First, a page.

Mark Brockhurst’s entire life changed when he took the OPEX Coach Certificate Program (CCP).
Not only did it change the course of his life professionally, the 32-year-old Brockhurst said CCP helped him grow on a personal level, as well.
“It made me realize I wasn’t getting what I wanted from my life. It changed the way I deal with not just my clients, but (also) the people close to me—my wife and the rest of my family,” he said. “Learning new ways to communicate with them has helped me build better relationships.”
On a professional level, Brockhurst said it was immediately obvious to him that the OPEX model was the way forward career-wise.
“Once you learn what you learn in CCP, you can’t go back to group training,”Mark Brockhurst
“Once you learn what you learn in the CCP, you can’t go back to group training,” said Brockhurst, a former CrossFit affiliate owner in England, who got involved in coaching fitness in 2012.
As a result, Brockhurst made a career move that allows him to put all he learned during the CCP to use. He uprooted his life in London, England and moved to Arizona to coach at OPEX North Scottsdale.
“I wanted to work at a facility that actually allows me to do something I’m passionate about in a way that actually helps my clients,” he said. This wasn’t possible in a group class environment, he added.
“In the group, you have 16 people in a session all with one program and you’re constantly trying to tweak or scale or alter the workout to suit them. And it’s like, ‘OK, you’re here for body composition, and we have power cleans and assault bike sprints today.’ I was always trying to get people to resonate with a program that didn’t fit with what they want,” he said.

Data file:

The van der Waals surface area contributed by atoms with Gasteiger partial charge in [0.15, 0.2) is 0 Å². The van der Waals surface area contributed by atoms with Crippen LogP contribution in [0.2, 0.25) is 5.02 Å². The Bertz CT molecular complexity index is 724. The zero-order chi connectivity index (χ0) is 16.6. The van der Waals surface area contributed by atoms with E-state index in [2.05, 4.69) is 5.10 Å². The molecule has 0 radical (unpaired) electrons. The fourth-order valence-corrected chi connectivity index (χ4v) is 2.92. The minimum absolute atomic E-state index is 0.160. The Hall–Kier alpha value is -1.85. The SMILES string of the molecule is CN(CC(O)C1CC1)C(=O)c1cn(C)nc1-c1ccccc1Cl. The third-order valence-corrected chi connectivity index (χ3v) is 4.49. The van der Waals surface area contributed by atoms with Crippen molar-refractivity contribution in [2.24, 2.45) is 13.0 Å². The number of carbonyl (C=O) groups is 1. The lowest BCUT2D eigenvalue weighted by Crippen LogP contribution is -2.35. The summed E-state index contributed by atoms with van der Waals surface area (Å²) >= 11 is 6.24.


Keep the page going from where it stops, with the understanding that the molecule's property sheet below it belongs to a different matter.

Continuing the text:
Brockhurst added: “I got sick of tweaking things and giving Band-Aid solutions. It’s exhausting for a coach trying to work in that environment.”
Even when Brockhurst did get to know his clients on a deeper level in the group model—when he found out personal things about their lives—he didn’t really have a solution to help them, he explained.
“I’d find out all this information about them, but I didn’t have an avenue to help them deal with their problems,” he said. “It was draining getting the information from them, but then not being able to provide them a service to match it.”
Not only that, in order to make a living as a group class coach, Brockhurst had to run himself into the ground. Read more about the economics of coaching here.
“If you want to make half-decent money, you have to work every hour under the sun,” he said. “I used to work at two different gyms just to make enough hours. Living in London, you need to make a decent wage to live anywhere near the city, so I needed multiple jobs to keep my head above water.”
In the months prior to his move, Brockhurst branched off from the group model and to gain experience working both on-site and remotely with individual program design clients, but his ultimate goal was still to work at an OPEX facility, a goal he’s now finally fulfilling. Learn the basics of individual design here.
“I’m most looking forward to the connection you build with your clients and having a chance to provide a service I believe in,” he said of the new job in Arizona.
“Knowing that I’m providing a service that resonates with the client, instead of manipulating a template, is way more rewarding as a coach.”
OPEX Fitness’ main mission is to educate coaches like Brockhurst. With this being get a free introduction to our coaching principles today by signing up for the Free Coach’s Toolkit.
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